Risk manager war stories aside, Bookstaber's goal is to hammer home a key philosophical point regarding risk. He wants readers to understand that financial markets are inherently unstable, and this reality places limits on how far we (or anyone) should go in pursuit of outsized returns.
To make his point, Bookstaber uses various analogies to describe how the market is a highly complex, tightly coupled system... and to explain why the combination of high complexity and tight coupling is particularly dangerous.
The counterexample Bookstaber gives of a highly complex, loosely coupled system is the US Postal Service. The USPS has countless potential points of failure and myriad moving parts, but there are no catastrophic linkages involved. A lost package does not set off a disastrous daisy chain of events in which millions of packages are lost.
In contrast, the classic example of a highly complex, tightly coupled system is a nuclear reactor. The reactor is tightly coupled because any point of failure can lead to a knock-on chain reaction; one small thing going wrong can set the entire mechanism on a path to disaster. Being a highly complex, tightly coupled system, the market is less like the postal service and more like the nuclear reactor, in that the combination of aggressive leverage, complex methodologies and heavily interlocking parts leads to significant potential for catastrophe.
Another serious problem is Wall Street's deeply ingrained tendency to push the envelope. (Richard Lowenstein put it exceptionally well in his book Origins of the Crash: "Finance has its own Peter Principle, by which a successful model will be adapted to progressively riskier causes until it fails.")
In this habit of fighting for every inch of profit, Wall Street is like a self-evolving animal overquick to embrace the particulars of its immediate environment. The more precisely an animal is attuned to a particular "fitness landscape," the better that animal can thrive... in the short term at least, as long as everything stays just so. To be exquisitely adapted (as opposed to robustly adapted) is to be vulnerable to the slightest change.
Thus when the fitness landscape DOES change -- as it inevitably will -- the heavily specialized competitors tend to get crushed (if not go extinct). If a strategy-gone-sour broadsides a large enough group of market participants, the entire financial ecosystem can be thrown into turmoil. When the turmoil from this upheaval spills into the broader economy, wreaking havoc in its wake, the "demon" spoken of in the book's title is unleashed. (As this reviewer interprets it anyway.)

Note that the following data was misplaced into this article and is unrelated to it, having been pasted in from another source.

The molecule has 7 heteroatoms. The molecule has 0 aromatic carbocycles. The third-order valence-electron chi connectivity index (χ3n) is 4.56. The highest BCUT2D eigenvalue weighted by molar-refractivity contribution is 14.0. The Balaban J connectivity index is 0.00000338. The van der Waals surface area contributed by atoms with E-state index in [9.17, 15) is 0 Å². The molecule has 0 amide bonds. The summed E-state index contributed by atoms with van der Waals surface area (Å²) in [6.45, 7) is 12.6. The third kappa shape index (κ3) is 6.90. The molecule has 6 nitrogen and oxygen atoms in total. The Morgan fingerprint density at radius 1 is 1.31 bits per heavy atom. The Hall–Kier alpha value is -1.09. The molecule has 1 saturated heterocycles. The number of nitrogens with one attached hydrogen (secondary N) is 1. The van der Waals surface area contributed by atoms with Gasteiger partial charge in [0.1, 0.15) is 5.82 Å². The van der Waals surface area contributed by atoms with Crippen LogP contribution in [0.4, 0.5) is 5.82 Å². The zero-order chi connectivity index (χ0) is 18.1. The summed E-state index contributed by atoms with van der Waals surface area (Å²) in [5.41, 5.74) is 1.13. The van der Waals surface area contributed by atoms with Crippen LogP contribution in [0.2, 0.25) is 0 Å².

Wisdom of the cockroach
So the problem, in sum, is Wall Street's tendency to `overadapt' to every appealing landscape it encounters, building up complexity and leverage to dangerous levels in doing so.
Bookstaber's suggestion is to heed the wisdom of the cockroach.
The cockroach has survived a longer time span, and a wider variety of harsh environments, than humans could ever match. It is one of the creatures man cannot wipe out no matter how hard he tries. And yet, the cockroach's key risk management strategy is embarrassingly simple... simpler, even, than putting in a stop loss. The deeper point is that simple equals robust; by refusing to get fancy, and sticking with the tried-and-true, the cockroach ensures its reign as champion survivor.
Bookstaber uses the cockroach (and other examples from nature) to argue that we, too, should consider cutting back on our excessively specialized ways. The cost of a rough-edged strategy is forgoing excess profits in accomodative environments... but the benefit is increased likelihood of survival in a much wider range of environments, including the truly harsh ones. (As Jim Grant likes to joke, if so many of these credit-driven vehicles can barely handle prosperity, how are they supposed to fare when adversity hits?)
Harrumphs all round
Bookstaber's finger-wagging solution (be less fancy; take less risk) has the ring of common sense to it, especially in the way it frustrates all those market participants determined to have their cake and eat it too.
For those who seek to wring every last nickel out of the market (as LTCM used to brag of doing), Bookstaber argues persuasively that flying too close to the sun will always be perilous. The commitment to leveraging every edge on a broad scale inevitably leads to disaster-prone configurations, no matter how smart the players.
For those who think the answer is greater regulation of markets, i.e. more rules, Bookstaber shows how extra layers of bureaucracy can actually bring about the exact opposite of the intended affect. Perversely, layers of red tape can (and often do) make a situation more risky, by increasing confusion and complacency simultaneously.
Nor is greater information disclosure the answer. If the market's traditional liquidity providers (traders, market makers, speculators etc.) are forced to disclose their positions to the world in real time, they will react in the manner of poker players forced to play their hands face-up. To the extent that disclosure resolves uncertainty, it also drives market participants from the game. And because "liquidity is a coward" as the old saying goes, always running away when you need it most, strict disclosure rules would likely make bad market conditions worse at the least opportune times.
Some left smiling
Two groups in particular may be left smiling at the end of this book -- value investors and trend followers. In both the theory and practice of their normal operations, value investors and trend followers intuitively embraced Bookstaber's message a long long time ago, favoring longevity and robusticity over the temptations of adjusting to the moment.
It is perhaps not surprising, then, that value investors and trend followers are arguably the most profitable market participants by far on an absolute-dollar basis, hauling in hundreds of billions in profit over the course of many decades. They are champion survivors too... with a touch more class than the cockroach.